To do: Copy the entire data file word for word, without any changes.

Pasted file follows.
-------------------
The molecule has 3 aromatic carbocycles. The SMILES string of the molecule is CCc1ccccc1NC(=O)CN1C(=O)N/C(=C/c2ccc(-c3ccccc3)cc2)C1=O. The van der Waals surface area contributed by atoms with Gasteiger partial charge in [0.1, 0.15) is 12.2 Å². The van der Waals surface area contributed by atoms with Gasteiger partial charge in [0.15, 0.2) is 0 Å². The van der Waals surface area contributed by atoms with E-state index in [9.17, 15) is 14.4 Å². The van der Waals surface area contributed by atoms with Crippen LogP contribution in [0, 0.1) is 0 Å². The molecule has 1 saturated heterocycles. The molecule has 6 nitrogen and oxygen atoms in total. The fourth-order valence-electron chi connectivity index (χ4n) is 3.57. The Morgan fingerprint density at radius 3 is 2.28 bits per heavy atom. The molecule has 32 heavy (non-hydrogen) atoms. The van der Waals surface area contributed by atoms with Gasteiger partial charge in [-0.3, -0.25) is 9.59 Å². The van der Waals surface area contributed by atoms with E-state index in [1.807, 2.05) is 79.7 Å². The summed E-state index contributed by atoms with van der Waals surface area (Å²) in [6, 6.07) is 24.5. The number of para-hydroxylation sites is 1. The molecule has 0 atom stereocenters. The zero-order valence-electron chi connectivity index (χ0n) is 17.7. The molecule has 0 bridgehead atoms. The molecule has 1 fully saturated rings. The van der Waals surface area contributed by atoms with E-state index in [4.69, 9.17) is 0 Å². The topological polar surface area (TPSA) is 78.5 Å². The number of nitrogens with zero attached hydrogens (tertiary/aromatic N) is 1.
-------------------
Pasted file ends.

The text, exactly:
The molecule has 3 aromatic carbocycles. The SMILES string of the molecule is CCc1ccccc1NC(=O)CN1C(=O)N/C(=C/c2ccc(-c3ccccc3)cc2)C1=O. The van der Waals surface area contributed by atoms with Gasteiger partial charge in [0.1, 0.15) is 12.2 Å². The van der Waals surface area contributed by atoms with Gasteiger partial charge in [0.15, 0.2) is 0 Å². The van der Waals surface area contributed by atoms with E-state index in [9.17, 15) is 14.4 Å². The van der Waals surface area contributed by atoms with Crippen LogP contribution in [0, 0.1) is 0 Å². The molecule has 1 saturated heterocycles. The molecule has 6 nitrogen and oxygen atoms in total. The fourth-order valence-electron chi connectivity index (χ4n) is 3.57. The Morgan fingerprint density at radius 3 is 2.28 bits per heavy atom. The molecule has 32 heavy (non-hydrogen) atoms. The van der Waals surface area contributed by atoms with Gasteiger partial charge in [-0.3, -0.25) is 9.59 Å². The van der Waals surface area contributed by atoms with E-state index in [1.807, 2.05) is 79.7 Å². The summed E-state index contributed by atoms with van der Waals surface area (Å²) in [6, 6.07) is 24.5. The number of para-hydroxylation sites is 1. The molecule has 0 atom stereocenters. The zero-order valence-electron chi connectivity index (χ0n) is 17.7. The molecule has 0 bridgehead atoms. The molecule has 1 fully saturated rings. The van der Waals surface area contributed by atoms with E-state index in [4.69, 9.17) is 0 Å². The topological polar surface area (TPSA) is 78.5 Å². The number of nitrogens with zero attached hydrogens (tertiary/aromatic N) is 1.